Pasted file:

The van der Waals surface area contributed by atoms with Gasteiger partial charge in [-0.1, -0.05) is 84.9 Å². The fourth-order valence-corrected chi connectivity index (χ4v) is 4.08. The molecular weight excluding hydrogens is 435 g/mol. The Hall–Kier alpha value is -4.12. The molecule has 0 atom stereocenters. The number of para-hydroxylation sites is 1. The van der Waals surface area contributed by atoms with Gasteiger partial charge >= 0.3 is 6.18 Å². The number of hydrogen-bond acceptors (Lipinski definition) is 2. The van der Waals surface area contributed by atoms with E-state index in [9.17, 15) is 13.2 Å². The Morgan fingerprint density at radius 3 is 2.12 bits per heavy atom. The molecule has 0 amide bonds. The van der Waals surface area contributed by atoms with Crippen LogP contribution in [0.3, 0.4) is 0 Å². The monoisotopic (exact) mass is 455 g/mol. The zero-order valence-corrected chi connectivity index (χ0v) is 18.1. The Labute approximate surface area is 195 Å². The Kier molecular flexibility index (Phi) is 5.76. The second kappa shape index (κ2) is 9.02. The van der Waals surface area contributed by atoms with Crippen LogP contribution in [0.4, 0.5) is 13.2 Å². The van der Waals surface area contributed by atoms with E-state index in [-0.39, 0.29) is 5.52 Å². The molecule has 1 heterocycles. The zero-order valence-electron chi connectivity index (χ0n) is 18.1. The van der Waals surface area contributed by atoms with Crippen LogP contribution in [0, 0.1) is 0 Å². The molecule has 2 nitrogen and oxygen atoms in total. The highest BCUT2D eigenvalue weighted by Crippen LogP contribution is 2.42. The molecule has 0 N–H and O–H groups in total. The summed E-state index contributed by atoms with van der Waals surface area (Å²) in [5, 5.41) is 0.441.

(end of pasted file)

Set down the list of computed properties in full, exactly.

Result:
The van der Waals surface area contributed by atoms with Gasteiger partial charge in [-0.1, -0.05) is 84.9 Å². The fourth-order valence-corrected chi connectivity index (χ4v) is 4.08. The molecular weight excluding hydrogens is 435 g/mol. The Hall–Kier alpha value is -4.12. The molecule has 0 atom stereocenters. The number of para-hydroxylation sites is 1. The van der Waals surface area contributed by atoms with Gasteiger partial charge >= 0.3 is 6.18 Å². The number of hydrogen-bond acceptors (Lipinski definition) is 2. The van der Waals surface area contributed by atoms with E-state index in [9.17, 15) is 13.2 Å². The Morgan fingerprint density at radius 3 is 2.12 bits per heavy atom. The molecule has 0 amide bonds. The van der Waals surface area contributed by atoms with Crippen LogP contribution in [0.3, 0.4) is 0 Å². The monoisotopic (exact) mass is 455 g/mol. The zero-order valence-corrected chi connectivity index (χ0v) is 18.1. The Labute approximate surface area is 195 Å². The Kier molecular flexibility index (Phi) is 5.76. The second kappa shape index (κ2) is 9.02. The van der Waals surface area contributed by atoms with Crippen LogP contribution in [0.4, 0.5) is 13.2 Å². The van der Waals surface area contributed by atoms with E-state index in [-0.39, 0.29) is 5.52 Å². The molecule has 1 heterocycles. The zero-order valence-electron chi connectivity index (χ0n) is 18.1. The van der Waals surface area contributed by atoms with Crippen LogP contribution in [0, 0.1) is 0 Å². The molecule has 2 nitrogen and oxygen atoms in total. The highest BCUT2D eigenvalue weighted by Crippen LogP contribution is 2.42. The molecule has 0 N–H and O–H groups in total. The summed E-state index contributed by atoms with van der Waals surface area (Å²) in [5, 5.41) is 0.441.